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2012. The decrease in net revenues from legacy domestic operations of $1,514,000 was principally due to a decrease in reagent sales in the United States due to revamping of the sales organization and significant reduction in the sales to Europe due to economic conditions in major portions of Europe.

The net increase in gross profit was attributed to the inclusion of gross profit of $5,626,000 from Drew Scientific during the full year in 2013 compared to gross profit of $881,000 from Drew Scientific during the post-acquisition portion of the year in 2012. Gross profit as a percentage of net revenues increased from 47.0% in 2012 to 48.9% in 2013, resulting principally from the an increase in reagent sales in Drew Scientific, which have a higher gross profit margin than instrument sales.

OPERATING EXPENSES

The following table presents comparative operating expenses for us, including
the amounts for Drew Scientific since the October 3, 2012 date of acquisition.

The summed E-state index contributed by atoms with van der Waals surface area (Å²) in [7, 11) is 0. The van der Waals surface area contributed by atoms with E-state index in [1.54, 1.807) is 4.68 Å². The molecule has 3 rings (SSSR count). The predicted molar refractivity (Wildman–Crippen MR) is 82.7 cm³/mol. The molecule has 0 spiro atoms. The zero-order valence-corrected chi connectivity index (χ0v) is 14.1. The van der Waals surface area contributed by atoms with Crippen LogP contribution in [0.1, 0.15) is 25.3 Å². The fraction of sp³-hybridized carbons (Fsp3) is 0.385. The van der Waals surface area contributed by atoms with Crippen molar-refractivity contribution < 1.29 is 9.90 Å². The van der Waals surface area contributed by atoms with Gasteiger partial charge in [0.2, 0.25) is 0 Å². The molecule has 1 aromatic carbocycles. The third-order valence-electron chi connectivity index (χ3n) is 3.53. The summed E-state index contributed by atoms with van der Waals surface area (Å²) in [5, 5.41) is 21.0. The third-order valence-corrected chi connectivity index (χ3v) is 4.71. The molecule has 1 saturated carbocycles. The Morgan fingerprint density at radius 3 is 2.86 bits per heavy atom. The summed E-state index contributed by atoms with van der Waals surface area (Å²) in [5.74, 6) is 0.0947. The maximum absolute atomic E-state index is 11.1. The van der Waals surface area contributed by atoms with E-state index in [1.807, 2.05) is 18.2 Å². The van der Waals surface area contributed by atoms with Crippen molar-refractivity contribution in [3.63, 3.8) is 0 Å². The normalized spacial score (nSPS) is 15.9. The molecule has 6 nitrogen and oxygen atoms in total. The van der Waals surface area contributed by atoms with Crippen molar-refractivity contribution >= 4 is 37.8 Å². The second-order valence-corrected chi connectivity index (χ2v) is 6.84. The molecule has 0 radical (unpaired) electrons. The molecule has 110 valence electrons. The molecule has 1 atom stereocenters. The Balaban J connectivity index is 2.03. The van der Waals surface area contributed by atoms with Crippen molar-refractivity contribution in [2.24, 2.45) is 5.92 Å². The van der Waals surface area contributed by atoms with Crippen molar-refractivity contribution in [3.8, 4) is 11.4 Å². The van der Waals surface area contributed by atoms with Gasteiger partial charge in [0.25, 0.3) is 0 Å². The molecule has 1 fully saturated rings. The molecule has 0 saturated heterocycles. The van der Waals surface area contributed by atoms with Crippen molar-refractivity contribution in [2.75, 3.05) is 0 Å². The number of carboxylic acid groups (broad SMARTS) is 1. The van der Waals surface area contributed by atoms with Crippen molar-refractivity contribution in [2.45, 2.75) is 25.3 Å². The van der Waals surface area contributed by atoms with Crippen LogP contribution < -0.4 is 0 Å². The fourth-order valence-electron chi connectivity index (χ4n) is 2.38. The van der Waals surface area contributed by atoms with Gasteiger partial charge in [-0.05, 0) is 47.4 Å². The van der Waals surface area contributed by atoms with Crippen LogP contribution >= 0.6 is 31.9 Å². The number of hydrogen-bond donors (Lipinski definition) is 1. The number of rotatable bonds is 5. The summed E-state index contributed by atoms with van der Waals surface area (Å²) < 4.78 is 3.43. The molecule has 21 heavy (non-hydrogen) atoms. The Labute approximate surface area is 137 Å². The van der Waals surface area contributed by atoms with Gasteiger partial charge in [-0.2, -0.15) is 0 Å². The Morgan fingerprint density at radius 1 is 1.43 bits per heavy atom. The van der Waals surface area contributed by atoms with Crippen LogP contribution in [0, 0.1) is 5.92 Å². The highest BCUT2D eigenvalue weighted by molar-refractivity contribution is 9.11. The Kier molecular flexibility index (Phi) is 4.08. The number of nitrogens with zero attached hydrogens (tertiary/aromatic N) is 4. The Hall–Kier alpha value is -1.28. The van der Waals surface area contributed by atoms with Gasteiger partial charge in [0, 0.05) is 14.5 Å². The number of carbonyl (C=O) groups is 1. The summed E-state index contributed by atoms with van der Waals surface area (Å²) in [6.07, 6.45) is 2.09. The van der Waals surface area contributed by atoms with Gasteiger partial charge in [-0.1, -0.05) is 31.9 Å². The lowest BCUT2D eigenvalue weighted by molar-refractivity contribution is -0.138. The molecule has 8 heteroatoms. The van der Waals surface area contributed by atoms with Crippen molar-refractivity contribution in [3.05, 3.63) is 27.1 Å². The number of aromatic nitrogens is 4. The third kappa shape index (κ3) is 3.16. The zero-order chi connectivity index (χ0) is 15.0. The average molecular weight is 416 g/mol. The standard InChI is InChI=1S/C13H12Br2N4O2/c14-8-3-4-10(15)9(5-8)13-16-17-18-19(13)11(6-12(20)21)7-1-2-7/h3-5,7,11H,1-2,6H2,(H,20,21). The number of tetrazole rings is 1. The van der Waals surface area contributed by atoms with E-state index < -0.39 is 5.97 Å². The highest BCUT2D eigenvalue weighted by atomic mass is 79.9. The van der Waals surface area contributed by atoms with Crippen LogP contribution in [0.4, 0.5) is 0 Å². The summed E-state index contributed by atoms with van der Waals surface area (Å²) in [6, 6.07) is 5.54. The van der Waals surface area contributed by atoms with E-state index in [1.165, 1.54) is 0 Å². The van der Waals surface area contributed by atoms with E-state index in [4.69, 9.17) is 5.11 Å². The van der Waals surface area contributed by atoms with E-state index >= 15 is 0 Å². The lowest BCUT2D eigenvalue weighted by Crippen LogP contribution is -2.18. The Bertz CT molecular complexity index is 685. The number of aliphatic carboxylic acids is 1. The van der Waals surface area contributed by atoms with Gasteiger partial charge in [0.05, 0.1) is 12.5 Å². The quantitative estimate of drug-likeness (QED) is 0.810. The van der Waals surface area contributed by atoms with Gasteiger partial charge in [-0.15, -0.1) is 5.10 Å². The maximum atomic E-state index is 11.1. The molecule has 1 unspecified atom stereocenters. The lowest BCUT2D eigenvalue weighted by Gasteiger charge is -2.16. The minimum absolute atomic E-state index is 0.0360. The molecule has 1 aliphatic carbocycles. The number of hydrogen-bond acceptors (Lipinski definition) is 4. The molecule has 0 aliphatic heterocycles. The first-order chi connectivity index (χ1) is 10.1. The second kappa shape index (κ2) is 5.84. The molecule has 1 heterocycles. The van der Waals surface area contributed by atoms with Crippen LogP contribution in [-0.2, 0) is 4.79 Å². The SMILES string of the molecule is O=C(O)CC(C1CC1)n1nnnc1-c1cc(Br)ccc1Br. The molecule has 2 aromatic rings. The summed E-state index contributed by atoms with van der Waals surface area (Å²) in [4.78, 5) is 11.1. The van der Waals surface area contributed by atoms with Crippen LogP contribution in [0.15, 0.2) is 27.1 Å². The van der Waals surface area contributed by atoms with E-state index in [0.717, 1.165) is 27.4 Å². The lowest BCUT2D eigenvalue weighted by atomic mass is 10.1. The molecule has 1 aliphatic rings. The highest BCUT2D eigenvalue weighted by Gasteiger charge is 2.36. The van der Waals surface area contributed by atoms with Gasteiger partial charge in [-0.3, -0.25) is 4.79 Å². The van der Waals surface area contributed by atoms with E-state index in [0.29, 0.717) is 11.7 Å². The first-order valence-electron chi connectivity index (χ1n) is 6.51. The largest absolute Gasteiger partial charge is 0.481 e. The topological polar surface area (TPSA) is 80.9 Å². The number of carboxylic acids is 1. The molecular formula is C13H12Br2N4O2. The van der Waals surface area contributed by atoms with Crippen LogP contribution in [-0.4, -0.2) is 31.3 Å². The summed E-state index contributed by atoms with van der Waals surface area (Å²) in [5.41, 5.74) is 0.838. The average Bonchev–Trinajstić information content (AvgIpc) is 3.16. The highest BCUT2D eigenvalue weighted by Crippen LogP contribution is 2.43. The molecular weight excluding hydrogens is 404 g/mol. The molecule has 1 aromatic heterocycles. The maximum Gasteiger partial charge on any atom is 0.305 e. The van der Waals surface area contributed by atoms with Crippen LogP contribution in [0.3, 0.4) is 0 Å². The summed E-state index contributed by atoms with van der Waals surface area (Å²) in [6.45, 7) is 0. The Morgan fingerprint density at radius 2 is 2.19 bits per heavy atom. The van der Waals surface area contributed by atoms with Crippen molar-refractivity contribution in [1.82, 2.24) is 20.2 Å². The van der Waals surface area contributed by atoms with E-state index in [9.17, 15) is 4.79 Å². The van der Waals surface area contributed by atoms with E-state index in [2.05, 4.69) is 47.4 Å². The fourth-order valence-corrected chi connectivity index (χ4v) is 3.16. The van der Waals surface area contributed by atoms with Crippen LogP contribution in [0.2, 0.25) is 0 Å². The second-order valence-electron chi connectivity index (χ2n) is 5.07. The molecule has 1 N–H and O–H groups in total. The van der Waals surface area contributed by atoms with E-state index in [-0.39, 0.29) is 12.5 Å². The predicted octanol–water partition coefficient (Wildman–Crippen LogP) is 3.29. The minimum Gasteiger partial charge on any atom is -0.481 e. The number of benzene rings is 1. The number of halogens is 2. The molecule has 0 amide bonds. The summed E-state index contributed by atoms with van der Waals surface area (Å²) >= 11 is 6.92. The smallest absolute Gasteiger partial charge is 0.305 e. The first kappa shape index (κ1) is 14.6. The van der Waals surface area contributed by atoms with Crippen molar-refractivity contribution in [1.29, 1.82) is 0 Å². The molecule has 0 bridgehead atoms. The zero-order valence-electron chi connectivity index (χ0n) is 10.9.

The percentages below are based on the net revenues in the above table.

[[Image Removed]]   [[Image Removed]]      [[Image Removed]]      [[Image Removed]]      [[Image Removed]]      [[Image Removed]]
                            2013               % of Revenue               2012               % of Revenue            Increase
Selling             $        5,309,000               18.8 %       $        4,617,000               23.9 %       $         692,000
General and                  5,547,000               19.7 %                4,555,000               23.5 %                 992,000
Administrative
Research and                 1,920,000                6.8 %                1,123,000                5.8 %                 797,000
Development
Total Operating     $       12,776,000               45.3 %       $       10,295,000               53.2 %       $       2,481,000
Expenses

Total operating expenses increased $2,481,000 from $10,295,000 in 2012 to $12,775,000 in 2013.

The 15.0% increase of $692,000 in selling expenses in 2013 compared to 2012 was due to the inclusion of selling expenses of $2,230,000 from Drew Scientific during the full year in 2013 compared to selling expenses of $522,000 from Drew Scientific during the post-acquisition portion of the year in 2012, offset by the decrease of $1,007,000 from legacy domestic operations which was due principally to open sales positions in the United States and lower commissions from lower sales in various commissionable categories.